“I’m Gay” – What To Do When Your Teen Comes Out To You

Coming out is a life-changing moment and there are lots of ways you can make it easier for you both…

Your teen has most likely been anguishing over this watershed moment for a long time and you can play a massive part in making it as accepting, loving and reassuring as possible. The words can come as a shock, even if you have suspected for some time. You might feel an overwhelming rush of emotions and have no idea how to react. Here are some tips on how you can make this experience a positive, affirming moment for you both:

Be Calm

Avoid knee-jerk reactions and focus on staying calm and collected. Take a few deep breaths and steady yourself. Sometimes, a person can come out in the heat of the moment, like in the midst of an argument. Let your teen get out the words, even if it’s screamed in anger or frustration and let them know that you’re listening. Once they’ve calmed down, you can refocus, together.

Hug It Out

A hug can go a long way to making your child feel accepted, loved and reassured. Wrap them up in your arms and reassure them that you love them unconditionally. Don’t be disheartened if they resist a hug – you can show your acceptance and love with your words, instead.

A Safe Space

Let your teen know that you are a safe space for them. Listen to them carefully, allow them to speak their thoughts and supply them with lots of reassurance. Try not to interrupt their flow and ask them what you can do to make things easier for them. Your teen might be worried about breaking the news to the rest of the family and you can offer to do it for them or to help them do it themselves. Give your teen  options to make them feel fully supported.

Don’t Minimise

Avoid phrases like, “You’ll grow out of it!”. Your child is telling you this is who they are. They have put their trust in you to respect their decision. It’s an honour to have someone come out to you and you should treat it as such. Suggesting that them being gay is merely a phrase can be incredibly hurtful and belittling. Instead, reassure your child that you love them for them, and that their happiness is the most important thing in the world to you.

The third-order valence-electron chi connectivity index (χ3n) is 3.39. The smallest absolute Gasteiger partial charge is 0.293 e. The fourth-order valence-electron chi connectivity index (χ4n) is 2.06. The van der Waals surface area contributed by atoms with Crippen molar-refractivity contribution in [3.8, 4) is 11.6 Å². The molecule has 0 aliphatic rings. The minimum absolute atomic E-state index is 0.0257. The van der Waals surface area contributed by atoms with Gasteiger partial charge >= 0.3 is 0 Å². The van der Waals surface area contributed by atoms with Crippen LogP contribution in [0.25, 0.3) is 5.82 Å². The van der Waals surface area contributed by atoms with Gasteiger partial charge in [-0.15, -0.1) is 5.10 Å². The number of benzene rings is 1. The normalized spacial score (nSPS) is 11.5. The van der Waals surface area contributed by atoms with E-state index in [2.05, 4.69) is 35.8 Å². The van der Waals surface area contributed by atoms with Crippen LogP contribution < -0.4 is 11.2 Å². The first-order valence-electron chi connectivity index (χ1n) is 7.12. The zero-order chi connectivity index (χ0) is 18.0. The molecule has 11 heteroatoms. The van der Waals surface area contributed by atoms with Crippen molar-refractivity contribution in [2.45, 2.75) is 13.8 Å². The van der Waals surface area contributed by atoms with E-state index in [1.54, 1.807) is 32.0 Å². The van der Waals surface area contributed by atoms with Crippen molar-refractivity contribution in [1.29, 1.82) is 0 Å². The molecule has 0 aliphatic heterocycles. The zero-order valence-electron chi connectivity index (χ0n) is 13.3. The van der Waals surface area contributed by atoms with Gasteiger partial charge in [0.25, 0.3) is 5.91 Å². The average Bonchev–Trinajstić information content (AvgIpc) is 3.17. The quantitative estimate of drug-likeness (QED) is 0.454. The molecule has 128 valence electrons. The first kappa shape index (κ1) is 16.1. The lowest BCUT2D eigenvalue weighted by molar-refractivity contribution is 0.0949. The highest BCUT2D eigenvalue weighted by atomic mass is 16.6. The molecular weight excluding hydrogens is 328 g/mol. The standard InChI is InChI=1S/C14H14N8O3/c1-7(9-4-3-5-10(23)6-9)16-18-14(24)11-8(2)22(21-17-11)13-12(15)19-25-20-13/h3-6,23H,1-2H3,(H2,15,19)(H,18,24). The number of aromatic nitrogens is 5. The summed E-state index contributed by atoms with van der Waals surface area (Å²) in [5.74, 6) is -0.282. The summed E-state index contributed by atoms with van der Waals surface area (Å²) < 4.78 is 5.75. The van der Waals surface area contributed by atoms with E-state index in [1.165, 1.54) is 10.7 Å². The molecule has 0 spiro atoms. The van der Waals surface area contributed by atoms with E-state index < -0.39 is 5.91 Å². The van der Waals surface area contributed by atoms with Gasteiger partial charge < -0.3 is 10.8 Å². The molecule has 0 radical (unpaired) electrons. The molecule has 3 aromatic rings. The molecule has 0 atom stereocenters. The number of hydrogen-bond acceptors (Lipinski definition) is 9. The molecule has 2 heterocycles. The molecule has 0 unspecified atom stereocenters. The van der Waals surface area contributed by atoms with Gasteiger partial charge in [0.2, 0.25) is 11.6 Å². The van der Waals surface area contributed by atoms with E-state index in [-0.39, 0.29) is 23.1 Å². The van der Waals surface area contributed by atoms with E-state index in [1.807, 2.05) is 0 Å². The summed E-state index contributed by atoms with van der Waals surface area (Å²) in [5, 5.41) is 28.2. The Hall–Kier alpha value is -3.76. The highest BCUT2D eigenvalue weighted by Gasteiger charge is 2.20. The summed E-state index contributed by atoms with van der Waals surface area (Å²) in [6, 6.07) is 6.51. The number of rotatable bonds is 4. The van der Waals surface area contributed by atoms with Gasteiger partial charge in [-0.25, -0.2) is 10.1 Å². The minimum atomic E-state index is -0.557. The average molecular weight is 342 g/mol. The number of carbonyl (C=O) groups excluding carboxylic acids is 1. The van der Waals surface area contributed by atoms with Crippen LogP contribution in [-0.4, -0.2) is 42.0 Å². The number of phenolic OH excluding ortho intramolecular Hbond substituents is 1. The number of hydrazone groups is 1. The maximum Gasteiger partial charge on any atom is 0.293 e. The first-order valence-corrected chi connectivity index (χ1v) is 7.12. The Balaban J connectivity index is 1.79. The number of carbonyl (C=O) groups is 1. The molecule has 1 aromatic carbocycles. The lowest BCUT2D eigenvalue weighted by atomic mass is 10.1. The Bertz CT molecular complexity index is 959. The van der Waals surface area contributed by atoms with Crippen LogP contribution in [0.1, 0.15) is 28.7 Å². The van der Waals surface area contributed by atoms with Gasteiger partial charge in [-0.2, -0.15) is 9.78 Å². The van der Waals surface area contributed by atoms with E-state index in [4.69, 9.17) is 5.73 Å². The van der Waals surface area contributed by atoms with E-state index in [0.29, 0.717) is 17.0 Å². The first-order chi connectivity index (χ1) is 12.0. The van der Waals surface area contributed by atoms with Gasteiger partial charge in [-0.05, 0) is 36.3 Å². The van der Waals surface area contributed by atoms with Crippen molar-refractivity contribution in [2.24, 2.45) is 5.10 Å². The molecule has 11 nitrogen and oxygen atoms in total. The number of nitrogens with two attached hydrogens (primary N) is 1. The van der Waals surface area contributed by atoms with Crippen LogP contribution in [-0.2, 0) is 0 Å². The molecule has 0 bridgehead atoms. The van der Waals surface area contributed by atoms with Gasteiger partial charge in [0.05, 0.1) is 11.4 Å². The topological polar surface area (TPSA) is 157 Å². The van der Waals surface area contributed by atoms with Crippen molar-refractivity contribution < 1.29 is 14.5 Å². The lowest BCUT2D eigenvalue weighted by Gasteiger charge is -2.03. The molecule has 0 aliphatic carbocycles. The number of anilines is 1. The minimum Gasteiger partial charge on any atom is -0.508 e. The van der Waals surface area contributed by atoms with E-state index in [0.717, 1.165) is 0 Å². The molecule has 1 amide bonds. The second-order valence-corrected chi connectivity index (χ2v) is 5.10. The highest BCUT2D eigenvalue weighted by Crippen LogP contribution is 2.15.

Let Them Lead

This is their moment, their life. Try not to rush your teen and give them space and time to talk things over on their own terms. You may have a million and one questions but try not to bombard your teen all at once. Instead, let your teen lead the conversation and ask questions only if the opportunity arises. If your teen is reluctant to offer answers, don’t push them. Give them time. 

Reinforce & Reassure

It takes a lot of courage for someone to come out so be sure to show your respect for their bravery. Thanking your teen for coming out to you is a great way to show that you feel honoured to have them share this with you. Your teen has probably been terrified of rejection so to hear these words and to know that they are loved and accepted will come as a massive relief. 

Educate Yourself

It’s perfectly normal to have lots of questions and even some fears for your teen. Arming yourself with facts and knowledge about the LGBTQ+ community can help you to work through any concerns or questions that you might have. You can also reach out to other parents of gay teens to discover more ways to support your child.  

Address Your Fears

It’s also normal to have some fears. A common fear is that their path in life may be made more difficult by homophobic attitudes. You may also feel sadness or a sense of loss as you realise that the life you had imagined for them is going to be quite different. You may have a lot of uncertainty or anxieties so be kind to yourself and give yourself time. You can get extra support from friends and family or you can look for a support group for parents of gay teens. 

Hopefully, your teen will look back on this moment with pride and love. It can be an extremely positive memory for both of you – that pivotal moment when your teen bravely stood up and shared their truth and you met this with a heart filled with love and arms of acceptance. 


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